First a division must be noted based on respondents' religions. Those Mentawaians that completely converted to either Christianity or Islam held considerably less defined visions of Mentawaian identity then those Mentawaians that retained their traditional believes. These people considered arat sabulungan considered a central point of Mentawaian identity. This is not surprising considering the role religions play in the daily life of their adherents. Literally arat sabulungan was mentioned only two times, mostly different aspects of arat sabulungan that are overtly present in daily life got mentioned.

Foodstuffs make up an essential part of the answers given. Sago is considered an elementary part of Mentawaian life, not only because it is the main food of every meal but also because the full grown palms owned by every adult male represent an important part of his personal capital resources[132]). Pigs and chickens are mentioned and similar arguments used, although the animals' indispensableness for ceremonial purposes makes them even more indispensable. The specific manner of consumption, the aforementioned 'eating together', is deemed as special and important as the food itself. Eating together, the same food out of one large communal dish, expresses the unity between individuals whereas eating alone -not sharing the food one possesses with others- implies greediness and possibly a bad character in general. Apart from such negative connotations the generosity of the host is quite important for his reputation on the island altogether.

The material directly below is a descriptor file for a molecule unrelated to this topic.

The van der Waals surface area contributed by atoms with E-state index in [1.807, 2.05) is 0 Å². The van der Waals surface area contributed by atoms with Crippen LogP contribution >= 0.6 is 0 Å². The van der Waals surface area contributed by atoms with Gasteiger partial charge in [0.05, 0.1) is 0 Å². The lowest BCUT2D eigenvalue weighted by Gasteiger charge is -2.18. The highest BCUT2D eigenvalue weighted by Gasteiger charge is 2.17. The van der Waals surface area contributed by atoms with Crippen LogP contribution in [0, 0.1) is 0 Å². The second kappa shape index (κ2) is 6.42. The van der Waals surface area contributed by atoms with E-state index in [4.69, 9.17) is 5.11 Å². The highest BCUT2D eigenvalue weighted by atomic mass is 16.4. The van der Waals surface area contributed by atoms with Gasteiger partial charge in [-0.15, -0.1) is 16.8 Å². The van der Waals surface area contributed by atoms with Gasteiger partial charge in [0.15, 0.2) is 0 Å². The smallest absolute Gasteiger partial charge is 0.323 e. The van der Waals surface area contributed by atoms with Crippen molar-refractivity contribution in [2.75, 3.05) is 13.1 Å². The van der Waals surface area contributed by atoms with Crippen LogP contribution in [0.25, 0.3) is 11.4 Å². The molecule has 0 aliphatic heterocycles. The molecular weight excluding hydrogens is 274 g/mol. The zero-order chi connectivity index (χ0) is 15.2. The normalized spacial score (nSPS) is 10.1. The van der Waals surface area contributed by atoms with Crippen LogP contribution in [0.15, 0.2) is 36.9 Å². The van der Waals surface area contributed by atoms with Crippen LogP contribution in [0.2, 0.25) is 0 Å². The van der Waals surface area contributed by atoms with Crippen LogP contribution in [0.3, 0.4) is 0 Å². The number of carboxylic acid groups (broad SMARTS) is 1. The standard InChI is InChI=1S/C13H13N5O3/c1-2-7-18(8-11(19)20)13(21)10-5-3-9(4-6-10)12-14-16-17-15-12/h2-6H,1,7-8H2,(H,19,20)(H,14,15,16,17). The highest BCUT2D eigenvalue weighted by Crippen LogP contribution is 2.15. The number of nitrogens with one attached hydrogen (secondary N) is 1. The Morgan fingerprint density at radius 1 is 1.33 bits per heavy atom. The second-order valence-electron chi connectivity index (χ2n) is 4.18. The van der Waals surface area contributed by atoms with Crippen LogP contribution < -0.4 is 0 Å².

Kerei were mentioned not only by traditional groups in the island's heartland but people from Puro and similar villages as well; places where the influence of missionaries and civil servants has pervaded to a much greater extend. Whereas those that adhered to sabulugan saw kerei as necessary for maintaining contact between men and the spirits all around, some small groups that had almost completely converted to Christianity find a more direct use for the kereis' knowledge. These Christian Mentawaians value the practical medical role of the kerei. Medical facilities are scarce away from Muara Siberut and the healing of physical wounds is practised by kerei side by side with the retrieving of stray spirits. Kerei could be used as a kind of first aid assistants, although their role should not be more then an interim position until sufficient official medical facilities are available. Some devout Christians did not recognise the medical value of kerei either, and saw no use in them at all.